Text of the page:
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Today we celebrate the Feast of Saint Francis de Sales, a 16th century Bishop of Geneva, who is also designated as a Doctor of the Church. What better way to celebrate this man, then to discuss one of his masterpieces. I found Philothea, or An Introduction to a Devout Life to be a gem!
We start with the title. “Philothea” translates to the study of God. How better to study God than by trying to emulate Him via living a devout life. How does one go about living a devout life? By embracing virtue and incorporating said virtue into the fabric of one’s life.

Saint Francis de Sales, A Master of Virtue
In Philothea or An Introduction to a Devout Life, Saint Francis de Sales does a masterful job of setting the stage by counseling us in understanding a desire for a devout life. He then instructs us on our approach to God in prayer and through the sacraments. Then, de Sales devotes an entire part of the book to the practice of virtue. He places special emphasis on dealing with temptation. Sai…

My Hand in Yours, Our Hands in His Marriage Workbook - Review

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My Hand in Yours, Our Hands in His, by Kimberly Cook, is a wonderful marriage workbook for exploring virtue with your spouse. Cook designed this seven-part series to show how to employ virtue in your marriage, and in the process, live a happier life. She starts with the Cardinal virtues of Prudence, Justice, Fortitude and Temperance. Then she moves on to the Theological virtues of Faith, Hope and Charity. Cook gives you, and your spouse, ample opportunity to address one virtue at a time, before proceeding onward to mastering the next virtue. She sets the stage by providing you with an opening prayer to recite, at the beginning of each session.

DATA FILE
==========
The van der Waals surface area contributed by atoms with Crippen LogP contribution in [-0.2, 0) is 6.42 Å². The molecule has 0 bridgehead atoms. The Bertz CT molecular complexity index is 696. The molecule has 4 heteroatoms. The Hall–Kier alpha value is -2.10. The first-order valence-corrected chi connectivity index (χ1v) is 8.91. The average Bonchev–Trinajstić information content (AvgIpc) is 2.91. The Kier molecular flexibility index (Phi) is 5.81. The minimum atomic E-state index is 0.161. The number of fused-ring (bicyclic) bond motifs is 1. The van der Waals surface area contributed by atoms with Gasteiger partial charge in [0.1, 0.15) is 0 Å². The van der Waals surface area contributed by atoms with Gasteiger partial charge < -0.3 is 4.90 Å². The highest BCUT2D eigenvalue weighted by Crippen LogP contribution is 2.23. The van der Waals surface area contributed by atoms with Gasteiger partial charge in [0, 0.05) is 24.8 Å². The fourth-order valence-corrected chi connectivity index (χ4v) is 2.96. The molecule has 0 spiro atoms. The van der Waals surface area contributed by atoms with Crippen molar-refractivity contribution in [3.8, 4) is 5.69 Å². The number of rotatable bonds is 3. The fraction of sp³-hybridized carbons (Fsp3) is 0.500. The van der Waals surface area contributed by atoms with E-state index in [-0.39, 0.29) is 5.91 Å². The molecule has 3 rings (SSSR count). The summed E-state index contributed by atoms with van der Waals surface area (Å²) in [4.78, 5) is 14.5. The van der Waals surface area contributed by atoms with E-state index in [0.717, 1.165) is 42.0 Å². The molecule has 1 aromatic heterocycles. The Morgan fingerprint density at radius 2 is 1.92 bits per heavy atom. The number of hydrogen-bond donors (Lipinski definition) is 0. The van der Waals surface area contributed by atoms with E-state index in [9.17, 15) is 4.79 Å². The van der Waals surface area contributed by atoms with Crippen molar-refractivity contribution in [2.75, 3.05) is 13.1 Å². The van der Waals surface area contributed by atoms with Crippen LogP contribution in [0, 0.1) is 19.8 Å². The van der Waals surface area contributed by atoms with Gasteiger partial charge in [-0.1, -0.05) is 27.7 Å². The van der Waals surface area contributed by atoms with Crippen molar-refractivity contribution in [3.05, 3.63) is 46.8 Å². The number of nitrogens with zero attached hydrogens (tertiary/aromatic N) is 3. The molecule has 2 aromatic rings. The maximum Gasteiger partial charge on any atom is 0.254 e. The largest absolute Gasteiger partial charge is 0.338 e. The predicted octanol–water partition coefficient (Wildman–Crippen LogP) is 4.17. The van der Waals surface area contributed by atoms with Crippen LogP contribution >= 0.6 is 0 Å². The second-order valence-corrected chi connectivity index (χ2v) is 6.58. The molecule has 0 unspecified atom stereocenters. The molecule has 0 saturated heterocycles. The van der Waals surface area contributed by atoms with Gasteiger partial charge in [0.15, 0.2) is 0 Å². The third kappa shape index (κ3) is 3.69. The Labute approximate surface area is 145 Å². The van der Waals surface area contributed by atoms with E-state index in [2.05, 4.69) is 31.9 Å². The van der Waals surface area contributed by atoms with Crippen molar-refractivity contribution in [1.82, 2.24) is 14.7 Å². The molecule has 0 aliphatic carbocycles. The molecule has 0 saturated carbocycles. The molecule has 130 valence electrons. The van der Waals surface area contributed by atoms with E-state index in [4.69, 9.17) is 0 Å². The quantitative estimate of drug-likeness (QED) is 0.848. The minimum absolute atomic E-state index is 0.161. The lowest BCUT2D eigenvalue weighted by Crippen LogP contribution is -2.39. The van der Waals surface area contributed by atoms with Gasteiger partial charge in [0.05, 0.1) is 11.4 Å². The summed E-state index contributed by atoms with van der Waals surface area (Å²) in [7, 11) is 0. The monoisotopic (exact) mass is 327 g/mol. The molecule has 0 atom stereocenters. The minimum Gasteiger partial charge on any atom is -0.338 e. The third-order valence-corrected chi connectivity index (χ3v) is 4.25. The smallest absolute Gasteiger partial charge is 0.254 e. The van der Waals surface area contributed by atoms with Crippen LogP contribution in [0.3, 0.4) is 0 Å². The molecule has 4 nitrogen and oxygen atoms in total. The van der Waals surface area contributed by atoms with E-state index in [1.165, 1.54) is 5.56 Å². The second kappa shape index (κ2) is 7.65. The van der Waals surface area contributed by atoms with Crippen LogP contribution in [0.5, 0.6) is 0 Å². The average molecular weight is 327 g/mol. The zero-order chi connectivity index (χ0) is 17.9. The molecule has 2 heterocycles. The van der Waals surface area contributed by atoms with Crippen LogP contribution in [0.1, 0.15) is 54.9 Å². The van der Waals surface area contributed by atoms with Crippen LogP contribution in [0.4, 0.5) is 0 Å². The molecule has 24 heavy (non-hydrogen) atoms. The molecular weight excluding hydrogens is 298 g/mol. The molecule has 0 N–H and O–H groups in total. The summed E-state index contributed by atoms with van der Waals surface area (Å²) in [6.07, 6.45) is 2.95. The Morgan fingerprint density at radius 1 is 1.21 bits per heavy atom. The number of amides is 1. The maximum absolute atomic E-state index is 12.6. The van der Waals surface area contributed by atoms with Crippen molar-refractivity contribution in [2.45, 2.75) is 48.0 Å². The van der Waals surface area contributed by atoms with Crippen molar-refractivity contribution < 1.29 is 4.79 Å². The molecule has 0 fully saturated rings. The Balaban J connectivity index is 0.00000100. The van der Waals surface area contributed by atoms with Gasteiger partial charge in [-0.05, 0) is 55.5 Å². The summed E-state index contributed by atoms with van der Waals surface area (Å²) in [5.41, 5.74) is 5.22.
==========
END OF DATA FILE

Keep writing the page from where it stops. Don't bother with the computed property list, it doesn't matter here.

What This Marriage Workbook Offers
Within each chapter, she offers a definition of the virtue under study, and how it might best be applied within your marriage. Then Cook gives you a series of exercises to partake in that:

Provide Scriptural reference for embracing the virtueEvaluate the strength of the virtue within your marriageIdentify areas …

Do You Now Believe? by Pamela Hedrick - Book Review

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Pamela E. Hedrick takes me back into the classroom, with her debut book, Do You Now Believe? In this short, yet jam-packed gem, Hedrick schools us on the balance required between faith and reason.